FX Excursions

FX Excursions offers the chance for once-in-a-lifetime experiences in destinations around the world.

Fire and Ice

by Patricia Vanikiotis

Jul 3, 2021

As you may have heard, a majority of the American West has been experiencing drought conditions for several years, and wildfires have been a horrific reality as well. Here in Southern Oregon, this spring has been very dry, and we had a few 100-plus-degree days as early as May, which was extremely unusual. Reservoirs are at historic lows; and farmers, orchardists and ranchers are being told irrigation water may be cut off as early as August. The weather weighs on everyone’s mind these days, and we watch weather forecasts for any signs of rain.

Just over a week ago, the weather service indicated thunderstorms were possible and might provide a good amount of rain. Dry lightning storms make everyone nervous, as they can lead to those wildfires that bring so much death and destruction. We were in the midst of a stretch of hot weather, with highs in the upper 90s and low 100s, and the morning dawned without a cloud in the sky. By 3 p.m., with the temperature hitting 95 degrees, the clouds were building up and looking ominous while the wind also picked up. I scurried to lower our large patio umbrella and move the chairs under cover as a few large raindrops splashed onto the hot pavement.

A few minutes later, I retreated indoors and hoped we’d get some measurable rain, as too often we’d only be teased with a brief, light shower before the clouds moved off. I began to hear what sounded like baseballs hitting the siding and roof and wondered if the wind was tossing something around. I was shocked to look out and see immense hailstones bouncing off the ground.

Now, I realize Midwesterners regularly see much larger hailstones, but I’d never seen anything like this in Oregon. The ones pictured here were picked up a good hour after the storm had passed through. hailstone   hailstones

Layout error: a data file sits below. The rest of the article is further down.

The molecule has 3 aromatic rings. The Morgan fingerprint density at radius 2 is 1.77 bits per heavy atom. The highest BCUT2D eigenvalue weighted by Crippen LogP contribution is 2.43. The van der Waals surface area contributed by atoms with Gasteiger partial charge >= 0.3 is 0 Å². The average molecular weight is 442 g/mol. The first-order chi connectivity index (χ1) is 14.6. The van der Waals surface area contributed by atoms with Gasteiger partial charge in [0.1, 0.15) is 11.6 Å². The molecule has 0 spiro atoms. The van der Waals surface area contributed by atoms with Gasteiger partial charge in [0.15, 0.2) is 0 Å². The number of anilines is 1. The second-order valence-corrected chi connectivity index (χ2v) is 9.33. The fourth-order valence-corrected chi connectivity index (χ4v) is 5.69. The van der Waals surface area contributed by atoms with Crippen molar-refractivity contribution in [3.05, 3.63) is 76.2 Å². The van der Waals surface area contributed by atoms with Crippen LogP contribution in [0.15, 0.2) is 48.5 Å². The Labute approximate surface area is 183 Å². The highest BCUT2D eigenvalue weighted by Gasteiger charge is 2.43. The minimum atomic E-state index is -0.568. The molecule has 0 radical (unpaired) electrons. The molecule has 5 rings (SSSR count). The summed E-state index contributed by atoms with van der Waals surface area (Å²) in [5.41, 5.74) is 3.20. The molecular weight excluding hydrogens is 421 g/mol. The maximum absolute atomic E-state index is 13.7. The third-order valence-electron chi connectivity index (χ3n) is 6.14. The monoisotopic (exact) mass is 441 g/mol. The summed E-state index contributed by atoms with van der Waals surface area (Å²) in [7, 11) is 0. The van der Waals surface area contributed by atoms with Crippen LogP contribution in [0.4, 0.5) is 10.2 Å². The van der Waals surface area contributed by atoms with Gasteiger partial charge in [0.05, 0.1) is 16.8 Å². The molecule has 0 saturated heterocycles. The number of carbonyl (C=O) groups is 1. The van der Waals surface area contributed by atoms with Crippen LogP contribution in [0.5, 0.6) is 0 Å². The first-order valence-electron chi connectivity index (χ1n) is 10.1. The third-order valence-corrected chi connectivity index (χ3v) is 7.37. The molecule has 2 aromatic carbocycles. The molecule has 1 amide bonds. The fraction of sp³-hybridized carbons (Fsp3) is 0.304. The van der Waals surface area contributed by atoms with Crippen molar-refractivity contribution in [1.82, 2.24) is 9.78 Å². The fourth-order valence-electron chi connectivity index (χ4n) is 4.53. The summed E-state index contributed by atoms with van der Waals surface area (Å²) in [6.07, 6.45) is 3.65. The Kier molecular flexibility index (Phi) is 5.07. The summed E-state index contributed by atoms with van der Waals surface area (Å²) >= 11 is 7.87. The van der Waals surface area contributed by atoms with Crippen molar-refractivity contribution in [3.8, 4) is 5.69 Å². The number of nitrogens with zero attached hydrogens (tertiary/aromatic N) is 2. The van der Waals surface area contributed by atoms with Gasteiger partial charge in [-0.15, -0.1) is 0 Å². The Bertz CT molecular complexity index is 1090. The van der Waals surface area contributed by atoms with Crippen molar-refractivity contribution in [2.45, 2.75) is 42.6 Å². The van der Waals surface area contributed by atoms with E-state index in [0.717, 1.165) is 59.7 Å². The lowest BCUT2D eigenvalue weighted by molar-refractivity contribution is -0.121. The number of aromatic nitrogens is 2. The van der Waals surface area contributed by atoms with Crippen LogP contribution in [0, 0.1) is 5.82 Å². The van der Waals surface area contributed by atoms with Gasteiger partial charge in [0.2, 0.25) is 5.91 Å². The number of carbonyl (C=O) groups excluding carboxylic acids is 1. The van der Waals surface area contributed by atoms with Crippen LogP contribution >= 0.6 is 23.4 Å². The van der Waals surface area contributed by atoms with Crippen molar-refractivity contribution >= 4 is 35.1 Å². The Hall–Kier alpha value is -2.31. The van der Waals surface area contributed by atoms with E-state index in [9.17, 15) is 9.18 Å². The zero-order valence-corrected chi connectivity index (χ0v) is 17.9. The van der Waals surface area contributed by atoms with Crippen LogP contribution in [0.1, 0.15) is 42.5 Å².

The worst of the hail was over in about 10 minutes, but the rain, lightning and wind continued for at least half an hour. In that time the temperature dropped about 20 degrees, and we got almost half an inch of rain — such a blessing! As I inspected my yard and garden afterwards, the damage the storm wrought was everywhere.

The hail knocked foliage off of trees, hailstorm damage shrubs and potted plants, sometimes partly denuding smaller, more tender plants. The large leaves of a zucchini plant were pocked with large holes and tattered by the ice, hail storm damage  and piles of drifted hailstones remained on the ground even into the next morning. Hailstones  Where the icy slurry lasted for long, I realized later that it had frozen and killed the foliage underneath it. All in all it was a rather exciting demonstration of the power of Mother Nature that, while causing some damage, also brought welcome moisture.

Then, less than a week later, we were baking under a “heat dome” which brought all-time record high temperatures to cities all over the states of Oregon and Washington and into British Columbia. We reached 115 degrees when average highs are in the mid-80s . . . and it wasn’t even July, yet! The temperatures have come down to “just” the low 100s, but everyone is concerned what the rest of the summer might bring. That is the main reason many communities have banned the sale of fireworks as we enter the Fourth of July weekend, and some have also canceled their large professional displays. No one wants to repeat the events of last year even as we’ve seen smoke drift into our valley this week from large fires burning across the border in California.

I feel we’ve been a bit whiplashed these past few weeks with our weather, experiencing the extremes of fire and ice in such a short timespan. I would welcome a little less drama for the next few months and a lot more rain, but at this point I’ll just settle for safe July 4th celebrations and no major wildfires here this year.

Wishing you a happy and safe Fourth of July!

— Patty Vanikiotis, associate editor/copy editor

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FX Excursions

FX Excursions offers the chance for once-in-a-lifetime experiences in destinations around the world.

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